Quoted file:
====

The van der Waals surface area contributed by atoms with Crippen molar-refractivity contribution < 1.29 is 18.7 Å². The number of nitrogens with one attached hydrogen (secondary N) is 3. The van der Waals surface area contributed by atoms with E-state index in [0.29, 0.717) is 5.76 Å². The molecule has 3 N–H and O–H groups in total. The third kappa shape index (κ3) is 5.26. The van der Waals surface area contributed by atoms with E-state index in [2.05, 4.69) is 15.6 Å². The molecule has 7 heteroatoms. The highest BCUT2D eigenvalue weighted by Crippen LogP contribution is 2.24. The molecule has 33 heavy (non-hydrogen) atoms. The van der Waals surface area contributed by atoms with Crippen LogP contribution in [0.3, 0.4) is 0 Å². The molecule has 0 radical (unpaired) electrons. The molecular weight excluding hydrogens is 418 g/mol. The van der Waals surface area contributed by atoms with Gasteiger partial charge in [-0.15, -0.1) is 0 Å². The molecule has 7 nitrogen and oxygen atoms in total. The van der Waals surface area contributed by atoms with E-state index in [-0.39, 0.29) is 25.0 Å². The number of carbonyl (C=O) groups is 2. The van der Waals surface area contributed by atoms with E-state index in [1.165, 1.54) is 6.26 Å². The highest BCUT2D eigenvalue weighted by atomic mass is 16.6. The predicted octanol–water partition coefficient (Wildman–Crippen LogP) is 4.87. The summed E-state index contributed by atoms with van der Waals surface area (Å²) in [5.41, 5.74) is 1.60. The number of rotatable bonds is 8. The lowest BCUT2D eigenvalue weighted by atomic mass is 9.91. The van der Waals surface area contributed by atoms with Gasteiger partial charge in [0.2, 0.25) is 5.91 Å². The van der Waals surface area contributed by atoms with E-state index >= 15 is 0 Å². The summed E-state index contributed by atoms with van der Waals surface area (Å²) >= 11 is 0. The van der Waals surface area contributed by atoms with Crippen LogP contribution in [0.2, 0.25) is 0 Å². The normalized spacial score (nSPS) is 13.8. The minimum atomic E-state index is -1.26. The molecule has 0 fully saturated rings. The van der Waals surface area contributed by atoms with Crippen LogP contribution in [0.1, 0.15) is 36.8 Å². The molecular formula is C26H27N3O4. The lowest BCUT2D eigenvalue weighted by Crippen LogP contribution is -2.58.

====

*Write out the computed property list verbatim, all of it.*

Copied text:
The van der Waals surface area contributed by atoms with Crippen molar-refractivity contribution < 1.29 is 18.7 Å². The number of nitrogens with one attached hydrogen (secondary N) is 3. The van der Waals surface area contributed by atoms with E-state index in [0.29, 0.717) is 5.76 Å². The molecule has 3 N–H and O–H groups in total. The third kappa shape index (κ3) is 5.26. The van der Waals surface area contributed by atoms with E-state index in [2.05, 4.69) is 15.6 Å². The molecule has 7 heteroatoms. The highest BCUT2D eigenvalue weighted by Crippen LogP contribution is 2.24. The molecule has 33 heavy (non-hydrogen) atoms. The van der Waals surface area contributed by atoms with Crippen LogP contribution in [0.3, 0.4) is 0 Å². The molecule has 0 radical (unpaired) electrons. The molecular weight excluding hydrogens is 418 g/mol. The van der Waals surface area contributed by atoms with Gasteiger partial charge in [-0.15, -0.1) is 0 Å². The molecule has 7 nitrogen and oxygen atoms in total. The van der Waals surface area contributed by atoms with E-state index in [-0.39, 0.29) is 25.0 Å². The number of carbonyl (C=O) groups is 2. The van der Waals surface area contributed by atoms with E-state index in [1.165, 1.54) is 6.26 Å². The highest BCUT2D eigenvalue weighted by atomic mass is 16.6. The predicted octanol–water partition coefficient (Wildman–Crippen LogP) is 4.87. The summed E-state index contributed by atoms with van der Waals surface area (Å²) in [5.41, 5.74) is 1.60. The number of rotatable bonds is 8. The lowest BCUT2D eigenvalue weighted by atomic mass is 9.91. The van der Waals surface area contributed by atoms with Gasteiger partial charge in [0.2, 0.25) is 5.91 Å². The van der Waals surface area contributed by atoms with E-state index >= 15 is 0 Å². The summed E-state index contributed by atoms with van der Waals surface area (Å²) >= 11 is 0. The van der Waals surface area contributed by atoms with Crippen LogP contribution in [0.2, 0.25) is 0 Å². The normalized spacial score (nSPS) is 13.8. The minimum atomic E-state index is -1.26. The molecule has 0 fully saturated rings. The van der Waals surface area contributed by atoms with Crippen LogP contribution in [0.1, 0.15) is 36.8 Å². The molecular formula is C26H27N3O4. The lowest BCUT2D eigenvalue weighted by Crippen LogP contribution is -2.58.